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Hearts and Minds
16 June 2006 (All day)
What do giraffes and fighter pilots have in common? They both experience extreme rushes of blood from the head: pilots (from the force created by rapid acceleration) and giraffes (merely from lifting their necks). Pilots wear special flight suits to avoid fainting. Now, a new study suggests that a powerful heart is what keeps the giraffes from swooning.
Thanks to its long neck, a giraffe's head can rise up to 5 meters in mere seconds after the creature takes a drink. One would expect this dramatic motion to trigger a massive drain of blood from the brain, but giraffes obviously aren't fainting all over the place. As long ago as 1955, researchers speculated that giraffes keep their head full using a sort of siphon system, whereby the pull created by blood flowing from the brain via the jugular vein draws extra blood from the heart via the carotid artery. Others hypothesized that the heart alone did the job, pumping blood at sufficiently high pressure to keep the brain running smoothly.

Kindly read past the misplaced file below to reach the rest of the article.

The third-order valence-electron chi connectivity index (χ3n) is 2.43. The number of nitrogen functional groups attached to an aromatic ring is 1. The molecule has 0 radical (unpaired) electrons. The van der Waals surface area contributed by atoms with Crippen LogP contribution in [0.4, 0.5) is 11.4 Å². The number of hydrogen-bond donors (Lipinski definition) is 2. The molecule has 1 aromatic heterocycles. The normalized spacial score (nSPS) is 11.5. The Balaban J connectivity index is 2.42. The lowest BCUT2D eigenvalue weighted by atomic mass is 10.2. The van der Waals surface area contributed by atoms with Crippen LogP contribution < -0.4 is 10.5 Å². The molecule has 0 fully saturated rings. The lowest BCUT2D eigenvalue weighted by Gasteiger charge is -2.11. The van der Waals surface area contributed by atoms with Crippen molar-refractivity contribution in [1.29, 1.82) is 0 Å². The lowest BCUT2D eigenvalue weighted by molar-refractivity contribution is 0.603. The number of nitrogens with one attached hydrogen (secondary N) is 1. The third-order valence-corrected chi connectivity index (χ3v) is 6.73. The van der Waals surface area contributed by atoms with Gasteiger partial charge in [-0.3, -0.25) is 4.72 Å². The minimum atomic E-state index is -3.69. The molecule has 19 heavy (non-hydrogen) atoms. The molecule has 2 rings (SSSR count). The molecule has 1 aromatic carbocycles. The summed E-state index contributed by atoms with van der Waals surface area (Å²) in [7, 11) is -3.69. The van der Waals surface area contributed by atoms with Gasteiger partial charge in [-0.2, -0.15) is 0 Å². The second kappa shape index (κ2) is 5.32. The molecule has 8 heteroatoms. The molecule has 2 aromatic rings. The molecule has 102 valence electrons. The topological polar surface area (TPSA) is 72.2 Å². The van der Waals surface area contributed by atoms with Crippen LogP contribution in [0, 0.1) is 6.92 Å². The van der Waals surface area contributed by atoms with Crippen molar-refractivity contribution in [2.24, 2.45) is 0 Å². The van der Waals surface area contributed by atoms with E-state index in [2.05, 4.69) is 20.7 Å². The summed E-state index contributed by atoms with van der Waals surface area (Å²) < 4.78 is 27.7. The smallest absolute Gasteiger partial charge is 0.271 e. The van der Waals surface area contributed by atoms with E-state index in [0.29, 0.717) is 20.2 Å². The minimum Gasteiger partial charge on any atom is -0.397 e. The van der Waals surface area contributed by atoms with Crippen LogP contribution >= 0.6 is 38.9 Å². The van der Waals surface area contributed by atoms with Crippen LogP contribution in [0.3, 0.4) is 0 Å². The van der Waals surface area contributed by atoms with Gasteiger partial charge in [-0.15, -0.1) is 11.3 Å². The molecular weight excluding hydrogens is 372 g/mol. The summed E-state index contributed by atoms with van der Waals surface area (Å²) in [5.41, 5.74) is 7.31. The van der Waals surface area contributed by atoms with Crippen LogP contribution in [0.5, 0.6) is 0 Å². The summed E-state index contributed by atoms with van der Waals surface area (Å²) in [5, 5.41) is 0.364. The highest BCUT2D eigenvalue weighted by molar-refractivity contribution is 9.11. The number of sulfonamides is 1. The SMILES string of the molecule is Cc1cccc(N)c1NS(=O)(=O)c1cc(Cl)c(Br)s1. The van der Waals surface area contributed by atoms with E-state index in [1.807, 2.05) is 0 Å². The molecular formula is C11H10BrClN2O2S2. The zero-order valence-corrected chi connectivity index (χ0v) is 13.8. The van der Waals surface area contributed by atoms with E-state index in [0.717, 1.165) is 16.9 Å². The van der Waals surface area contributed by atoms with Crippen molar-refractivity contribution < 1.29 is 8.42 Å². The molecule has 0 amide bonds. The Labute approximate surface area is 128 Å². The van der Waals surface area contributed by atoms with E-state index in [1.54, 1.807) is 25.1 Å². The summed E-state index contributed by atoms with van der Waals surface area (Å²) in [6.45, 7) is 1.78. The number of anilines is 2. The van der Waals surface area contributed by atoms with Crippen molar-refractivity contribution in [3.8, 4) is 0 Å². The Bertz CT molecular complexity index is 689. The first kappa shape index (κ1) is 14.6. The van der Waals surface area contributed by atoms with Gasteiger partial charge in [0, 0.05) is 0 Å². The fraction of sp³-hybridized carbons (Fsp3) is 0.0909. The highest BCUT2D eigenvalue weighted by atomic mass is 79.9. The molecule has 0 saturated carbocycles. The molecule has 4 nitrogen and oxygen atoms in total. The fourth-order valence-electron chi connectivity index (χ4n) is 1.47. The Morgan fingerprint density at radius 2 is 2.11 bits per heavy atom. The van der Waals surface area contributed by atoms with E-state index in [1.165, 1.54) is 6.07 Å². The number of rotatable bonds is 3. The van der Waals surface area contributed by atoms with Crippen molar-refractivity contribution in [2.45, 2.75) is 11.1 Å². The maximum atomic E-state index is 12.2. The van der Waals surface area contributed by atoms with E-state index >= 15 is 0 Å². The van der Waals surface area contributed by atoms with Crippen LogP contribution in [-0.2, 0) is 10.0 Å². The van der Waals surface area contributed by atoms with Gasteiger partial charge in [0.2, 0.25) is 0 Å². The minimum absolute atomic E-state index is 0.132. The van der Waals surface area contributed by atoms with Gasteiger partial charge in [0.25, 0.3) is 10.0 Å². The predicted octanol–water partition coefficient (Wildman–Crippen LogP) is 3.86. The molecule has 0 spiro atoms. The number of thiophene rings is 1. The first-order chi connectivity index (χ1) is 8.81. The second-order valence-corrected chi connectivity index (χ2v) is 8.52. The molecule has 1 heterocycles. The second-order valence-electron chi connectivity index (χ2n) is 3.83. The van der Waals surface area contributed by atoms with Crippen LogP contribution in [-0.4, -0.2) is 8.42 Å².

To solve the dizzying conundrum, zoologist Graham Mitchell and his team at the University of Wyoming in Laramie built a machine that replicated the length, rigidity, and pressure of the blood-flow system in a giraffe's neck. Rubber and PVC tubes substituted for the jugular vein and carotid artery, and an electric pump became the heart. When the researchers tested the siphon model, they found that the pressures within the tubing were different from those known to exist in real giraffes. In contrast, when the team had the "heart" do all the work, the blood-vessel pressures nicely matched up with those seen in the living creature.
If the model holds, a giraffe's blood pressure is about twice as high as that seen in people, says Mitchell. He suspects that a muscular cuff at the base of the jugular vein constricts as the giraffe stands to maintain that pressure in the brain. The team reports its results in the current issue of the Journal of Experimental Biology.
"It's a very good paper from a modeling standpoint," says Alan Hargens, a physiologist at the University of California, San Diego. The next step, Hargens says, is more hands-on work with giraffes to put the model to the test.